- Oct 9, 1999
Now ain't this some bullshit? Duke Energy fucks up, and we have to foot the bill. And of course, Governor McCrory, who was a former Duke Energy exec ain't saying a word.
http://www.wral.com/duke-ceo-ratepayers-will-cover-coal-ash-cleanup/13460600/Duke Energy CEO Lynn Good said Friday that ratepayers will shoulder most of the cost of emptying out the utility's 31 coal ash ponds in North Carolina.
Governor Pat McCrory, a former Duke executive who benefited from more than a million dollars in direct and indirect campaign donations from the utility and its employees, declined to take a position on Good's statement.
Duke spokeswoman Paige Sheehan stressed the company, not its customers, will pay to clean up the company's recent 39,000-ton coal ash spill in the Dan River.
But if the state requires the utility to close down and move its other existing ash pits, then ratepayers, not shareholders, will likely pay most of the cost.
Sheehan referred WRAL News to remarks by Duke Energy CFO Steve Young on a recent corporate earnings call, talking about environmental compliance costs.
"We currently estimate we will spend between $4.5 billion and $5.5 billion over the next 10 years, with $900 million expected to be spent in the 2014 to 2016 time frame," Young told investors on the Feb. 18, 2014 call.
"Approximately 85% of our expected environmental compliance investments will be in the Carolinas and Indiana. Both of these jurisdictions have a strong track record of allowing utilities to recover costs related to environmental compliance investments," Young said.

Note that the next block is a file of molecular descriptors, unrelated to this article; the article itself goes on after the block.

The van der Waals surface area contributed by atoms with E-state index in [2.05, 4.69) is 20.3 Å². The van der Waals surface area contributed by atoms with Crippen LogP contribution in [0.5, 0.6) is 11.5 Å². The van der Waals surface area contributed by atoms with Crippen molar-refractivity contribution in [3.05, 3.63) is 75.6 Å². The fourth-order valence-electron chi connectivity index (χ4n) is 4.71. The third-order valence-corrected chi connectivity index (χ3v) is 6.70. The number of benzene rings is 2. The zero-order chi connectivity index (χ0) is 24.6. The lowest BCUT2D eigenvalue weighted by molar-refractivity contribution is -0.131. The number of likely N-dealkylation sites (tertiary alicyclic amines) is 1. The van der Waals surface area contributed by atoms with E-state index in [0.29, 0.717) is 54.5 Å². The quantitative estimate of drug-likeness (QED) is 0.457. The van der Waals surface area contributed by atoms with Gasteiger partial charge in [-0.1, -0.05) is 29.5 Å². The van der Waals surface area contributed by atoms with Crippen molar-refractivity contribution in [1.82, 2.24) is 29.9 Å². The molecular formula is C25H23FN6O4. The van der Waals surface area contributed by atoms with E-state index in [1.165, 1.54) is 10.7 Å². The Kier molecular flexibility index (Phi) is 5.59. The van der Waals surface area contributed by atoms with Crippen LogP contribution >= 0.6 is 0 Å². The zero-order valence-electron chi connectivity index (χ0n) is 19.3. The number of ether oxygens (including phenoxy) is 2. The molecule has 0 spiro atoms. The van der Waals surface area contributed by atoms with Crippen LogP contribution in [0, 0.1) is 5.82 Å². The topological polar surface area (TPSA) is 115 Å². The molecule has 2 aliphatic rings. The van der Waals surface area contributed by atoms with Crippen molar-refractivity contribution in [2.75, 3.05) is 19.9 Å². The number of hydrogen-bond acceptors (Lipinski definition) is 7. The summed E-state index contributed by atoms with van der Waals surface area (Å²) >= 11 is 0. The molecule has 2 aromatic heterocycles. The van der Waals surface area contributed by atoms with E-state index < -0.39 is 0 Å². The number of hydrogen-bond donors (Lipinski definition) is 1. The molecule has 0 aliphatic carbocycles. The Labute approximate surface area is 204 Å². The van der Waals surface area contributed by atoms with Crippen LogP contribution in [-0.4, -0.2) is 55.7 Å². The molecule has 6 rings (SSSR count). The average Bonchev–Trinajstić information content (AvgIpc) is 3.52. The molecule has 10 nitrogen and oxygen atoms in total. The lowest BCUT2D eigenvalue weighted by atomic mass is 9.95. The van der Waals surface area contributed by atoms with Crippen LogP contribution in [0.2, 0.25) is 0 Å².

Cost "recovery" means a utility's ability to charge its costs back to customers in higher rates, rather than taking costs out of company profits, which would mean lower earnings for shareholders.
Duke Energy's profits for the past fiscal year were $2.7 billion, with shareholder earnings up 25% over the prior year, largely on the strength of the company's controversial merger with Progress Energy.
Asked whether the governor believes utility customers, rather than corporate shareholders, should be asked to cover the cost of emptying the company's ash ponds, McCrory spokesman Ryan Tronovitch wouldn't answer.
"At this point were still gathering information and we have asked Duke to send their plans to DENR, but at the end of the day this will be handled by the Utilities Commission. The governor has stressed that there needs to be an ongoing public dialogue and that certainly applies to the cost of cleanup as well."